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I read this paper that applies logistic regression to a dataset generated from a simulation they created. The dataset contains a set of binary vectors (called challenges) that looks like this:

[[1,0,0,1,0,1,1,1],
[0,1,1,1,0,0,0,1],
[0,0,0,1,1,1,1,1],
.
.
.]

Now, before fitting the logistic regression model, they performed a preprocessing step on the dataset following this formula (equation 4):

$\prod_{i=l}^k (1-2b_i), \quad \text{for } l = 1 ... k$

where $b_i$ is the vector's bit at position $i$ (This is clearly just a cumulative product)

As stated in the paper, this type of "transformation" via the cumulative product is what makes the classification task robust. In fact, I don't understand this type of preprocessing, i.e., performing cumulative product on a dataset. I learned other techniques for preprocessing such as feature selections, features extraction, dimensionality reductions, ... etc. Kindly, can someone explain what does this transformation do? Is there a resource to read more about this type of preprocessing?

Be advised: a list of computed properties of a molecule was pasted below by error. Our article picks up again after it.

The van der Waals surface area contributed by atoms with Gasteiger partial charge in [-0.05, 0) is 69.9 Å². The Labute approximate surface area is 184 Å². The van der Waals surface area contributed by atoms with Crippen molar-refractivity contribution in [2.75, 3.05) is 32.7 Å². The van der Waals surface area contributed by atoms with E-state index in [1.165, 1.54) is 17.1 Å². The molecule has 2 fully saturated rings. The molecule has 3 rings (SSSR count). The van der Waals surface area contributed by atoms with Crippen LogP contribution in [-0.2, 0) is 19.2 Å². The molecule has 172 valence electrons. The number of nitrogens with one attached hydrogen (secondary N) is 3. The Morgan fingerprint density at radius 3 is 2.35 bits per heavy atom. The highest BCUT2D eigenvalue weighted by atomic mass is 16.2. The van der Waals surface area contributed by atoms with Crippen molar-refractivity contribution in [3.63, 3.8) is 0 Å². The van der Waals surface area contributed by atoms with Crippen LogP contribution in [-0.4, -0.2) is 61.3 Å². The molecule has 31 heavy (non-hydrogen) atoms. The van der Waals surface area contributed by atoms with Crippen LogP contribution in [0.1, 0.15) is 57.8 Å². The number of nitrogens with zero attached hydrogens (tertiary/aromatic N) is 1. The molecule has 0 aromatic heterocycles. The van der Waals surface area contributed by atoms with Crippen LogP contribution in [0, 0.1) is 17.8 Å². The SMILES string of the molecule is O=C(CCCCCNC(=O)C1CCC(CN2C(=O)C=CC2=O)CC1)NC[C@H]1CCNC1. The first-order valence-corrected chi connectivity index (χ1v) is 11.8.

Thank you.

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  • $\begingroup$ If we look carefully, the engineered feature is -1 for odd number of 1s in the bit sequence, and it's +1 for even number of 1s in the sequence. The same correlation exists in the functionality of the XOR-gate (discussed in the context of the paper you referenced in your question), because XOR gives a 1 for odd number of Truths in the input, and 0 for even number of Truths in the input. It's quite possible that this extra feature is somewhat a substitution of the XOR operator on the input itself. $\endgroup$ – Syed Ali Hamza Jun 17 at 23:28
  • $\begingroup$ @SyedAliHamza Thank you very much $\endgroup$ – steve Jun 18 at 7:37

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